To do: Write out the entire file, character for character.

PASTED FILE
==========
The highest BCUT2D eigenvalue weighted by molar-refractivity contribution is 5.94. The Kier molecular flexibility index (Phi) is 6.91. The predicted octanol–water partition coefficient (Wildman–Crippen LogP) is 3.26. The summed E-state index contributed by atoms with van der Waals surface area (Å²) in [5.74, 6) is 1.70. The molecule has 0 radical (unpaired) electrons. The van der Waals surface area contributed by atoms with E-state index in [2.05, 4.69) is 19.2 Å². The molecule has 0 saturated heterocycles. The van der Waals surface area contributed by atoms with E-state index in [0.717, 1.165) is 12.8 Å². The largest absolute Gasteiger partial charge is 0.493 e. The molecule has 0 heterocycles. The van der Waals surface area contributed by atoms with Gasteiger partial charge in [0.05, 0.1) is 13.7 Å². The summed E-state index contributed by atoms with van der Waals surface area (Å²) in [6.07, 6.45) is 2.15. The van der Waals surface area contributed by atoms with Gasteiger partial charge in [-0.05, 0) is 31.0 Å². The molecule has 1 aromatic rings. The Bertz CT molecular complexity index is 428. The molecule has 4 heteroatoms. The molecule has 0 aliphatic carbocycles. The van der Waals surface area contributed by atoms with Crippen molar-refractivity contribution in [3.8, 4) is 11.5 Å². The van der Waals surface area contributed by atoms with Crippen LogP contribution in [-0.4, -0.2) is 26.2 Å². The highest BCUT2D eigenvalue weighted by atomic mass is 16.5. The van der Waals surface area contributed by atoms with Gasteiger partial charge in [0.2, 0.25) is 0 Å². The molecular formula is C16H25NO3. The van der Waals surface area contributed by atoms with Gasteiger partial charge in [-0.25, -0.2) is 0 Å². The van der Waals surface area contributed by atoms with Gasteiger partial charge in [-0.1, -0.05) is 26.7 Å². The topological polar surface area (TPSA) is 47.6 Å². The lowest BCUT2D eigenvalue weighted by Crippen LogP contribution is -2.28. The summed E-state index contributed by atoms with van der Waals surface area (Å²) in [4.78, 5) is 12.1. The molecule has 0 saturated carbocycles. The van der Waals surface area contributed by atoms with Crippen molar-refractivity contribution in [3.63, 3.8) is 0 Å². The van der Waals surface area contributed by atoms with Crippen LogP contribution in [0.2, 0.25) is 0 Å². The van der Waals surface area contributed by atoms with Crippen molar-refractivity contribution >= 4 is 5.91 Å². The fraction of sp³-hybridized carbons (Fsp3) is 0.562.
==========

The highest BCUT2D eigenvalue weighted by molar-refractivity contribution is 5.94. The Kier molecular flexibility index (Phi) is 6.91. The predicted octanol–water partition coefficient (Wildman–Crippen LogP) is 3.26. The summed E-state index contributed by atoms with van der Waals surface area (Å²) in [5.74, 6) is 1.70. The molecule has 0 radical (unpaired) electrons. The van der Waals surface area contributed by atoms with E-state index in [2.05, 4.69) is 19.2 Å². The molecule has 0 saturated heterocycles. The van der Waals surface area contributed by atoms with E-state index in [0.717, 1.165) is 12.8 Å². The largest absolute Gasteiger partial charge is 0.493 e. The molecule has 0 heterocycles. The van der Waals surface area contributed by atoms with Gasteiger partial charge in [0.05, 0.1) is 13.7 Å². The summed E-state index contributed by atoms with van der Waals surface area (Å²) in [6.07, 6.45) is 2.15. The van der Waals surface area contributed by atoms with Gasteiger partial charge in [-0.05, 0) is 31.0 Å². The molecule has 1 aromatic rings. The Bertz CT molecular complexity index is 428. The molecule has 4 heteroatoms. The molecule has 0 aliphatic carbocycles. The van der Waals surface area contributed by atoms with Crippen molar-refractivity contribution in [3.8, 4) is 11.5 Å². The van der Waals surface area contributed by atoms with Crippen LogP contribution in [-0.4, -0.2) is 26.2 Å². The highest BCUT2D eigenvalue weighted by atomic mass is 16.5. The van der Waals surface area contributed by atoms with Gasteiger partial charge in [0.2, 0.25) is 0 Å². The molecular formula is C16H25NO3. The van der Waals surface area contributed by atoms with Gasteiger partial charge in [-0.25, -0.2) is 0 Å². The van der Waals surface area contributed by atoms with Gasteiger partial charge in [-0.1, -0.05) is 26.7 Å². The topological polar surface area (TPSA) is 47.6 Å². The lowest BCUT2D eigenvalue weighted by Crippen LogP contribution is -2.28. The summed E-state index contributed by atoms with van der Waals surface area (Å²) in [4.78, 5) is 12.1. The molecule has 0 saturated carbocycles. The van der Waals surface area contributed by atoms with Crippen molar-refractivity contribution in [3.63, 3.8) is 0 Å². The van der Waals surface area contributed by atoms with Crippen LogP contribution in [0.2, 0.25) is 0 Å². The van der Waals surface area contributed by atoms with Crippen molar-refractivity contribution >= 4 is 5.91 Å². The fraction of sp³-hybridized carbons (Fsp3) is 0.562.